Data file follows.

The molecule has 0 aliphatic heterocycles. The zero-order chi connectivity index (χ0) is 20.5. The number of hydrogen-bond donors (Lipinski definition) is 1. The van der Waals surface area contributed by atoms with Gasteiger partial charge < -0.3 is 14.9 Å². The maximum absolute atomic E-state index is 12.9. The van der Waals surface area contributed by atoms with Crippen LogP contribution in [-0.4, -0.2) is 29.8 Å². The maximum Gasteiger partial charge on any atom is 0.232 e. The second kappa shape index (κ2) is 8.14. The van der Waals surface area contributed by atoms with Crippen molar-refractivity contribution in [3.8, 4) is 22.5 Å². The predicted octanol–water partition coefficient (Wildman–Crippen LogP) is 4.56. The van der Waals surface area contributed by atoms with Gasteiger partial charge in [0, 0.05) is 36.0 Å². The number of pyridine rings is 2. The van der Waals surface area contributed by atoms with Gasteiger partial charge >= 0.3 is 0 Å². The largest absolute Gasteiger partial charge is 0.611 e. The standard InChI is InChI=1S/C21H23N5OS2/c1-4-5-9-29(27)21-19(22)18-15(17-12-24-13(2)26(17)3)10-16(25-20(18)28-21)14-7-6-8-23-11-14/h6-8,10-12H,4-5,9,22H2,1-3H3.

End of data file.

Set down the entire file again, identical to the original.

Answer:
The molecule has 0 aliphatic heterocycles. The zero-order chi connectivity index (χ0) is 20.5. The number of hydrogen-bond donors (Lipinski definition) is 1. The van der Waals surface area contributed by atoms with Gasteiger partial charge < -0.3 is 14.9 Å². The maximum absolute atomic E-state index is 12.9. The van der Waals surface area contributed by atoms with Crippen LogP contribution in [-0.4, -0.2) is 29.8 Å². The maximum Gasteiger partial charge on any atom is 0.232 e. The second kappa shape index (κ2) is 8.14. The van der Waals surface area contributed by atoms with Crippen molar-refractivity contribution in [3.8, 4) is 22.5 Å². The predicted octanol–water partition coefficient (Wildman–Crippen LogP) is 4.56. The van der Waals surface area contributed by atoms with Gasteiger partial charge in [0, 0.05) is 36.0 Å². The number of pyridine rings is 2. The van der Waals surface area contributed by atoms with Gasteiger partial charge >= 0.3 is 0 Å². The largest absolute Gasteiger partial charge is 0.611 e. The standard InChI is InChI=1S/C21H23N5OS2/c1-4-5-9-29(27)21-19(22)18-15(17-12-24-13(2)26(17)3)10-16(25-20(18)28-21)14-7-6-8-23-11-14/h6-8,10-12H,4-5,9,22H2,1-3H3.